Today's bombing and reported shootings at a ruling Labour Party youth meeting due to potentially be attended by the Norwegian Prime Minister is a challenge to Norway's very nature, shattering preconceptions as much as lives and property.
Despite the current lack of details, the blast that ripped through Oslo this afternoon seems most likely to have been the work of jihadists sympathetic to or indeed part of al-Qaeda, adding Norway to the list of Scandinavian countries affected by Islamist terror. Nevertheless, the reported multiple shootings on an island 45 minutes from Oslo hosting a youth meeting is sadly ongoing.
The lack of warning, intended target (which seems at this time to have been the Prime Minister's office), method and probable use of multiple devices reinforces this view.
To some, the venue of this latest atrocity is a surprise: whilst there has been a jihadist focus on Scandinavia for some time, given the lengthy controversy over cartoons of the Prophet Muhammed which scandalised some Muslims, Copenhagen and to an extent Stockholm have been centres of attention. Indeed, the latter experienced a ground-breaking - albeit flawed - attack last year. However, Norway plays host to a very large and still-growing immigrant/refugee Muslim population located primarily in the Goruddalen valley, just to the east of Oslo. Plots have also previously been intercepted in the country: a year ago an Iraqi, Uzbek and Uighur were arrested over separate schemes to hit targets in Norway and across Scandinavia, whilst the country's leading domestic militant - a Norwegian-Pakistani - continues to draw attention despite being in jail.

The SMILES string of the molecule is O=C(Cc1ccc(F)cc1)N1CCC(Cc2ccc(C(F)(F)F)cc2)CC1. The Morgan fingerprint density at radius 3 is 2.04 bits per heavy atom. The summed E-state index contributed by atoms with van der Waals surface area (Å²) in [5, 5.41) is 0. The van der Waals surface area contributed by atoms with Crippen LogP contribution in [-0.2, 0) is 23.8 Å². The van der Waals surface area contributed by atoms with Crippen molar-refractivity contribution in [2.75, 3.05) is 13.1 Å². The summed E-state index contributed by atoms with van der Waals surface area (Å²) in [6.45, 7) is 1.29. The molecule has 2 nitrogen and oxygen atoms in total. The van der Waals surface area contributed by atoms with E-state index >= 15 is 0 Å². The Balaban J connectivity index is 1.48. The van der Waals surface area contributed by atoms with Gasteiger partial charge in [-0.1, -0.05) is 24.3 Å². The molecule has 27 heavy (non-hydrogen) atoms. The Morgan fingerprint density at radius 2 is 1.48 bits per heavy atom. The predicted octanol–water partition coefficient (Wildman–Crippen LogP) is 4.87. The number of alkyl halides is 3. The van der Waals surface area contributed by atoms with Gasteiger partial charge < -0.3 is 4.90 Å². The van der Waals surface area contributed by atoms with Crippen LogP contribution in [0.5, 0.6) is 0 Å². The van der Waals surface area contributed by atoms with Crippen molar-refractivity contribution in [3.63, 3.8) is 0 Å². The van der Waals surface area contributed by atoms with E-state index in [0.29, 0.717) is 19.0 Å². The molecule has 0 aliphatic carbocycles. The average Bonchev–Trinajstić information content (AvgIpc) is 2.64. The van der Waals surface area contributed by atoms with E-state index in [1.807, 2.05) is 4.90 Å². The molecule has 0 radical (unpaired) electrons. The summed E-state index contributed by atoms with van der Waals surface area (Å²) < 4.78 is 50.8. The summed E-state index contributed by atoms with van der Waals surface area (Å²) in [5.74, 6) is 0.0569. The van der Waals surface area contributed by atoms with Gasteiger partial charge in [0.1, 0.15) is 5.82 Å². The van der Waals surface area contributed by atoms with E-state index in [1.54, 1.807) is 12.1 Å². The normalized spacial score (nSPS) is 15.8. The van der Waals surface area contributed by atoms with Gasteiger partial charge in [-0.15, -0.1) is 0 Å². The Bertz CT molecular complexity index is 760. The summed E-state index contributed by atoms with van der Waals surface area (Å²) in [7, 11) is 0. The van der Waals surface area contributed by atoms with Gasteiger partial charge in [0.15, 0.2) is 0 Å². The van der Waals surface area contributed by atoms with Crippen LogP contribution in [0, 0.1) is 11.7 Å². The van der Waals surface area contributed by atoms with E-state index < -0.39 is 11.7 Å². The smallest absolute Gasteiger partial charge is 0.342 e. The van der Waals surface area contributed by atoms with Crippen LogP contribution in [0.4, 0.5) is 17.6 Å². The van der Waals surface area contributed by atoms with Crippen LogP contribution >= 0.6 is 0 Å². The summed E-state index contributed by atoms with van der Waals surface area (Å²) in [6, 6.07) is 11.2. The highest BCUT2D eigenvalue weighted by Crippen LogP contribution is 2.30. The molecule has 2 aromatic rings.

Last year's plots were different, in that they were not aimed at the Norwegian establishment. Rather the known targets included the Danish Jyllands-Posten newspaper and the Chinese embassy in Oslo (the latter being a Uighur plot, related to events in Xinjiang in 2009: note that al-Qaeda is a formal and declared ally of the main violent Uighur movements). This attack on the Prime Minister will therefore be particularly shocking to the Norwegian people, and as it almost certainly reflects continued Norwegian involvement in operations in Afghanistan these are likely to come under popular scrutiny.
Al-Qaeda has long been seeking for a repeat of the 2004 Madrid bombings, which had the political effect of driving an ally out of the US-led force in Iraq. In Oslo there seems to have been a similar alignment of opportunity and capability, especially as the liberal basis of the country has heavily limited spending on policing and security. It is in the Norwegian nature to react with courage, and it seems unlikely that this a single bombing will force an early withdrawal from the NATO commitment. This incident is nonetheless a rude wake-up call to the Norwegians, which will shatter preconceptions as much as it has shattered windows and lives, and dramatically increase inter-community tensions and suspicions. Indeed, only last week many cars were torched near a train station in the Goruddalen area, an unprecedented event blamed on unruly Muslim youths which has exposed fears of increasing ghettoisation. The challenge to the liberal heart of Norway and all of Scandinavia is clear.
If there are any significant changes in terms of analysis, we shall issue a further monitor alert to the CSARN members network.